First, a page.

Readers have provided many thoughtful comments on yesterday’s post about whether we should use the word “taxes” to characterize the financial penalties that would be used to enforce an individual health insurance mandate. Based on those comments, and some further reflection, I have several additional thoughts:
- I discovered that some people think the individual mandate itself should be characterized as a tax. I don’t agree. As long as individuals are free to choose among private insurance plans in satisfying the mandate, there is no need for the President (or anyone else) to refer to the mandate as a tax. The distinction between regulation and taxation can sometimes be blurry, but it’s still a useful distinction. And an individual mandate is clearly a form of regulation. (However, I also won’t object if opponents characterize the mandate as a tax; that’s well within the norm of political economic rhetoric on both sides of the aisle. My point is simply that proponents of the mandate don’t need to use the “t” word in characterizing it.)
Note: The situation would be different if individuals were forced to purchase a specific government insurance plan. That would be a tax. (For a related discussion, see this brief from the Congressional Budget Office that discusses how it decides whether regulations are so intrusive that the regulated activities should be reflected in the budget; as I noted in one of my first posts, that was a key issue during the debate over the Clinton health proposals.)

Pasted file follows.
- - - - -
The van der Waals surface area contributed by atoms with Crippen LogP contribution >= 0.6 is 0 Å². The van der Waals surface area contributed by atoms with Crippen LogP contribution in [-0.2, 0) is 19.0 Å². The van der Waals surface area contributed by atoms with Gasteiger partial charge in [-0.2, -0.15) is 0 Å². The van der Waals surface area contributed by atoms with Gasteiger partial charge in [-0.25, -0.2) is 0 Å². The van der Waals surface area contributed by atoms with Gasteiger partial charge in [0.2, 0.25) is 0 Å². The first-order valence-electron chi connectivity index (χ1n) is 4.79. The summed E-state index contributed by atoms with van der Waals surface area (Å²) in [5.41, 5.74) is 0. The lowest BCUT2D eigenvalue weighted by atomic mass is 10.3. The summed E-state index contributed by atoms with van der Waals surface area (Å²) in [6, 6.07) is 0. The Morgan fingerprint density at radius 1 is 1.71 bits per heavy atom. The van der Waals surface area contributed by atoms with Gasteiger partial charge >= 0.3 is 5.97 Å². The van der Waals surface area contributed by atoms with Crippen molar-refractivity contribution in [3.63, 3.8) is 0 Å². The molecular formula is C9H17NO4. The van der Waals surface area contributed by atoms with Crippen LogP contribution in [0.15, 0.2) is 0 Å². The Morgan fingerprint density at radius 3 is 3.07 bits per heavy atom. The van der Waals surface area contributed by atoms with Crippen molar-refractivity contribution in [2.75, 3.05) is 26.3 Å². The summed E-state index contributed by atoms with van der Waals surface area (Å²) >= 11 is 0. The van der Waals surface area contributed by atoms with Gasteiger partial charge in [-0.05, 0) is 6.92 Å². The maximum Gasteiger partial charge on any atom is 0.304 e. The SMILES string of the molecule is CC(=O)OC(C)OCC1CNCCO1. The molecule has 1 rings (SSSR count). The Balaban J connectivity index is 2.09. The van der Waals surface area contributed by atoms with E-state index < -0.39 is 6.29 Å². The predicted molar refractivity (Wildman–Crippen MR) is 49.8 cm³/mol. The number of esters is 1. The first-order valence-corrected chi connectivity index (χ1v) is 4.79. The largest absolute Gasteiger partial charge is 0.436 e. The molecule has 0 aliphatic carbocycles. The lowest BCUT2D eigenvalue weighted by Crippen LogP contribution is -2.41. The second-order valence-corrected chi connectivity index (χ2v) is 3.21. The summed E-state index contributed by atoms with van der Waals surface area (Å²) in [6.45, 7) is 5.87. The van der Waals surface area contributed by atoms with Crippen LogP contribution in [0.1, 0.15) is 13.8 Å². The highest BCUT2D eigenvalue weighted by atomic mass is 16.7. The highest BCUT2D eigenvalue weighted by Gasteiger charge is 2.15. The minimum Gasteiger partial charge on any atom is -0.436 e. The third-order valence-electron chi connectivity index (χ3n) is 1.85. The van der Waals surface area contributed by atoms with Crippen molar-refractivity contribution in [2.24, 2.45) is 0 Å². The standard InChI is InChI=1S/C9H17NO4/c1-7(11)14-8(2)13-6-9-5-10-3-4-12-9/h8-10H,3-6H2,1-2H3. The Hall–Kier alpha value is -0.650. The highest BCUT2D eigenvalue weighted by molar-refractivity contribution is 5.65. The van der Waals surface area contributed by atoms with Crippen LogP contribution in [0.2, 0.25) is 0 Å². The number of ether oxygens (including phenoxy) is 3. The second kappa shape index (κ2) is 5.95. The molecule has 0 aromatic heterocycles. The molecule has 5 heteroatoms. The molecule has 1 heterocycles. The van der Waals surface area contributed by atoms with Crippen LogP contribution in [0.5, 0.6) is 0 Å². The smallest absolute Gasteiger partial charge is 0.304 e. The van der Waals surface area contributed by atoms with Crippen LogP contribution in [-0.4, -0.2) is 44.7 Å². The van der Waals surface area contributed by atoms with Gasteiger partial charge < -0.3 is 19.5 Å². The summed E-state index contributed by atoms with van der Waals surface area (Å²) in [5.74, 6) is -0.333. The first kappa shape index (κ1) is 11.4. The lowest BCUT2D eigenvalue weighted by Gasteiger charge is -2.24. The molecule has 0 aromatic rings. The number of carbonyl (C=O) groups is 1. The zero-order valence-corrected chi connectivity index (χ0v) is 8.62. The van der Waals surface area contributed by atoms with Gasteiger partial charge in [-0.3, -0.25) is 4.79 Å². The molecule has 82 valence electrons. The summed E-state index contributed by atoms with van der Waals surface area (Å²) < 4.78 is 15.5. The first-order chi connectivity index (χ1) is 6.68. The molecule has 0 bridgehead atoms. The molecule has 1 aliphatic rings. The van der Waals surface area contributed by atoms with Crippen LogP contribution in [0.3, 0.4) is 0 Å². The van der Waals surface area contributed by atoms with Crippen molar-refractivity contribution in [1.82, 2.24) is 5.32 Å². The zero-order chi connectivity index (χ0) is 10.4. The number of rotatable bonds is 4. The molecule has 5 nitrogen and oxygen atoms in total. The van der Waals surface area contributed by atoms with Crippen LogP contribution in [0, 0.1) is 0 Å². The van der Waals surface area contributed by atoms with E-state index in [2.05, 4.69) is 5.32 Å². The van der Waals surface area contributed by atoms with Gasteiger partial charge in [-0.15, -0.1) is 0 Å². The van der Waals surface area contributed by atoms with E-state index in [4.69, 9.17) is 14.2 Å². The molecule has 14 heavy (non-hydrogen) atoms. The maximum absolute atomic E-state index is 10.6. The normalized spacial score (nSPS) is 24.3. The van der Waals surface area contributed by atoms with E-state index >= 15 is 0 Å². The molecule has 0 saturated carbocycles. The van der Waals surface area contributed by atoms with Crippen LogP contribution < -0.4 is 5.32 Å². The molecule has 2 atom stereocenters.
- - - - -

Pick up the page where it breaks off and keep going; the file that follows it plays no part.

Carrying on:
- My ruminations were focused on the question of what you should call the financial penalties that would be applied to individuals who didn’t satisfy the mandate. Following the CBO, I am firmly of the belief that the resulting cash inflow to the government should be characterized as revenues.
- Most revenues are the result of taxes, but not all. And, on reflection, it seems rhetorically defensible to refer to the penalties as “fines” rather than “taxes” if their purpose is to enforce the individual mandate and not to generate revenue. (This is similar to, but somewhat different from, my earlier thoughts about the penalty acting like a Pigouvian tax, which is what I took the President to be saying on Sunday.)
So, here’s my revised suggestion for rhetoric that the President can use next time he’s interviewed by George Stephanopoulos: “If my plan is enacted, I believe that all responsible Americans should have health insurance. If they don’t they should face a penalty because they are imposing costs on others who may have to pick up the tab for their future health costs. And that penalty is a fine, George, not a tax.”